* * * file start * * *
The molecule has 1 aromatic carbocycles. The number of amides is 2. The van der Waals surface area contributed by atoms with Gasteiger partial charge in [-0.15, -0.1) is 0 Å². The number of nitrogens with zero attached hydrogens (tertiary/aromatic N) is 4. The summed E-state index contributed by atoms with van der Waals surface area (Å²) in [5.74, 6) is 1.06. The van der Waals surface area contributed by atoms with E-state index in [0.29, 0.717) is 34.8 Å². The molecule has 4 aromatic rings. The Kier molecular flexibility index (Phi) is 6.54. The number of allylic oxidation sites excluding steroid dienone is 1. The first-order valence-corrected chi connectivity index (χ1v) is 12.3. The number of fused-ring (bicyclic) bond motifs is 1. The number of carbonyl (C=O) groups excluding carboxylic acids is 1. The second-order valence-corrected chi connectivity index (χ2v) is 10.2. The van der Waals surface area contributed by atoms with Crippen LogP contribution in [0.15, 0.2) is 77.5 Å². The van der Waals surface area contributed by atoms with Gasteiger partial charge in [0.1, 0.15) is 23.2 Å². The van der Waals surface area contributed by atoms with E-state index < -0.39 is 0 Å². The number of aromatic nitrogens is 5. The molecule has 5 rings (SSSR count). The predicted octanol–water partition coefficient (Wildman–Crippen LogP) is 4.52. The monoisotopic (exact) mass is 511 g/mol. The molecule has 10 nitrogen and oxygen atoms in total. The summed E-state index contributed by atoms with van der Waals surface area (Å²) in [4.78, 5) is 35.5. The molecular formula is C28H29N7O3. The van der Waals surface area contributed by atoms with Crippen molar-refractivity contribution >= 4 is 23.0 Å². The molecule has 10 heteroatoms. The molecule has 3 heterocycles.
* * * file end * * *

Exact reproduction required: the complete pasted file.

The molecule has 1 aromatic carbocycles. The number of amides is 2. The van der Waals surface area contributed by atoms with Gasteiger partial charge in [-0.15, -0.1) is 0 Å². The number of nitrogens with zero attached hydrogens (tertiary/aromatic N) is 4. The summed E-state index contributed by atoms with van der Waals surface area (Å²) in [5.74, 6) is 1.06. The van der Waals surface area contributed by atoms with E-state index in [0.29, 0.717) is 34.8 Å². The molecule has 4 aromatic rings. The Kier molecular flexibility index (Phi) is 6.54. The number of allylic oxidation sites excluding steroid dienone is 1. The first-order valence-corrected chi connectivity index (χ1v) is 12.3. The number of fused-ring (bicyclic) bond motifs is 1. The number of carbonyl (C=O) groups excluding carboxylic acids is 1. The second-order valence-corrected chi connectivity index (χ2v) is 10.2. The van der Waals surface area contributed by atoms with Crippen LogP contribution in [0.15, 0.2) is 77.5 Å². The van der Waals surface area contributed by atoms with Gasteiger partial charge in [0.1, 0.15) is 23.2 Å². The van der Waals surface area contributed by atoms with E-state index < -0.39 is 0 Å². The number of aromatic nitrogens is 5. The molecule has 5 rings (SSSR count). The predicted octanol–water partition coefficient (Wildman–Crippen LogP) is 4.52. The monoisotopic (exact) mass is 511 g/mol. The molecule has 10 nitrogen and oxygen atoms in total. The summed E-state index contributed by atoms with van der Waals surface area (Å²) in [4.78, 5) is 35.5. The molecular formula is C28H29N7O3. The van der Waals surface area contributed by atoms with Crippen molar-refractivity contribution >= 4 is 23.0 Å². The molecule has 10 heteroatoms. The molecule has 3 heterocycles.